There have been improvements and changes made to the original school building along the way. In 2011, all of the school’s toilets were refurbished and new shelving, flooring and storage were added to each classroom. In 2015, two ASD classes opened for enrolment and this year 2021 has finally seen the completion of an extension to the main school building to house a purpose-built, modern ASD unit and playground, a complete overhaul of electrical and heating services and extensions to the entrance and administrative areas. Coupled with a major investment in new school furniture in each classroom in 2018/2019, it has been the largest development in the school’s history, one that has dramatically improved the overall facilities the school has to offer.

Having originally functioned with 3 teachers for 114 children in 1985, it is a major sign of the changed educational landscape of Ireland, that the school has now 12 teachers and 9 SNAs on-site to cater in a decidedly more targeted way for the individual needs of a much more manageable current enrolment of 140-150 pupils. Ms Hurley often recalls the year back in the early 90s that she had “only” 39 pupils in her fifth and sixth class and thought she was blessed lucky!

One of the biggest changes in the school has been the move from the original blackboards and chalk in each classroom to the dawn of the digital era. From the original pieces of educational technology, the “stiallscannán” slide, film and overhead projectors, in 2008 the school purchased Interactive Whiteboards for each classroom. Broadband facilities had improved from the original single dial-up phone line to an ISDN line and then on to a fully networked, higher-speed system that brought the digital world into the classroom and opened the school to more modern teaching methodologies and learning opportunities.  Banks of laptops and tablets were added and the school can now use mobile high-tech touch-screen TVs to add a bit of pizzazz to a modern-day assembly or Christmas sing-a-long and pupils can access a wealth of research materials for projects without leaving their seats.  It was quite a poignant day when it was finally decided that the banks of old encyclopedia that graced the shelves of the school library were no longer needed or relevant for the modern pupil. And having been recycled for many years as notice boards, the refurbishment of 2020, eventually saw the departure of the original class blackboards. In recent times, the digital revolution continued apace with the dawn of the digital learning platforms and leaps forward in home-school communication by email, video-conferencing etc.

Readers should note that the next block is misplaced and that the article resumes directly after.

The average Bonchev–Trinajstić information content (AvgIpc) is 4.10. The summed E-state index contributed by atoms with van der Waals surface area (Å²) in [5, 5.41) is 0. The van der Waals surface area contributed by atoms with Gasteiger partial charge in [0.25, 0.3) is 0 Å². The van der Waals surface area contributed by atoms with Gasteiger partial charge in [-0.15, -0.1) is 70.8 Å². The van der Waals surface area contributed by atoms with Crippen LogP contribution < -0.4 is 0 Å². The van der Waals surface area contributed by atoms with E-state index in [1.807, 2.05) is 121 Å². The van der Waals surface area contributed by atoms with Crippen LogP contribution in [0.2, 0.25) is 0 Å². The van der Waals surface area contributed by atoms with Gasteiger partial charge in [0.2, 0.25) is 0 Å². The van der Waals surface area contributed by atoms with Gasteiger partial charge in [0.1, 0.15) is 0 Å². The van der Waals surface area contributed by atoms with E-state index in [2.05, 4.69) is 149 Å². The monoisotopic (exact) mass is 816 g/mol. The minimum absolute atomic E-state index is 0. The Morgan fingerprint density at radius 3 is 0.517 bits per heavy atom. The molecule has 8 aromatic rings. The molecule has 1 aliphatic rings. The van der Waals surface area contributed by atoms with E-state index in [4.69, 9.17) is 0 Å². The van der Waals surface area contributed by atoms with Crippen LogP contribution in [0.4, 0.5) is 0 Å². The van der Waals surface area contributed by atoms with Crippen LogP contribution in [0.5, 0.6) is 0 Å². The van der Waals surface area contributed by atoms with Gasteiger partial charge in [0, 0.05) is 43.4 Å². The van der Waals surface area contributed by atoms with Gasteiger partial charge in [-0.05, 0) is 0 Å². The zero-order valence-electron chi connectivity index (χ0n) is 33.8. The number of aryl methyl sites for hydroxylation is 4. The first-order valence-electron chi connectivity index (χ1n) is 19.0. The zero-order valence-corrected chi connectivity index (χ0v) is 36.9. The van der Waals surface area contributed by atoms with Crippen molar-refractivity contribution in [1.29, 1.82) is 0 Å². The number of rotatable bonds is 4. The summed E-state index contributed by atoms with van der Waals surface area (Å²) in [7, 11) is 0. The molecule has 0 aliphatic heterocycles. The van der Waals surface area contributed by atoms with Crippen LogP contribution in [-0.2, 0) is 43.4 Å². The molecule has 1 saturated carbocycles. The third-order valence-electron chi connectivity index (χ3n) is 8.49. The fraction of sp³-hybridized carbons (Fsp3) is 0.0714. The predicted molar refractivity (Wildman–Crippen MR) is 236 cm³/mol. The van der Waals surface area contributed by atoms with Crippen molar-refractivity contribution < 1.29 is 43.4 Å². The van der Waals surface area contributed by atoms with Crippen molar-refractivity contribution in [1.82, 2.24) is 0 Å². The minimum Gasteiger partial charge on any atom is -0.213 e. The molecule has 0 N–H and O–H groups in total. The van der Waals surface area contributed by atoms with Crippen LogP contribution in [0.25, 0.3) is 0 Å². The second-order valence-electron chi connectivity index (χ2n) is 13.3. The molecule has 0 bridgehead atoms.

All this is light-years away from where the school began in 1985. But through all the developments, one thing has remained constant: St. Brendan’s NS, although located in a large town, is very much a “local” school with its heart and purpose firmly rooted in the local area. It is a much-loved hub of education and activity and its central focus has always been the people, the children and finding ways to reach out to inspire them to be the best that they can be, to live happy and contented lives as children of the area and achieve their full-potential into adulthood.

Original teaching staff:

1985: Eamonn Mullen, Mary Toolan, Mary Rafferty, Teresa Doherty (later that year)

1986: Marie Hurley, Michael McDonnell

1987: Deirdre King, Brid Gaughan

1988: Anne-Marie Byrne, Mary McKinney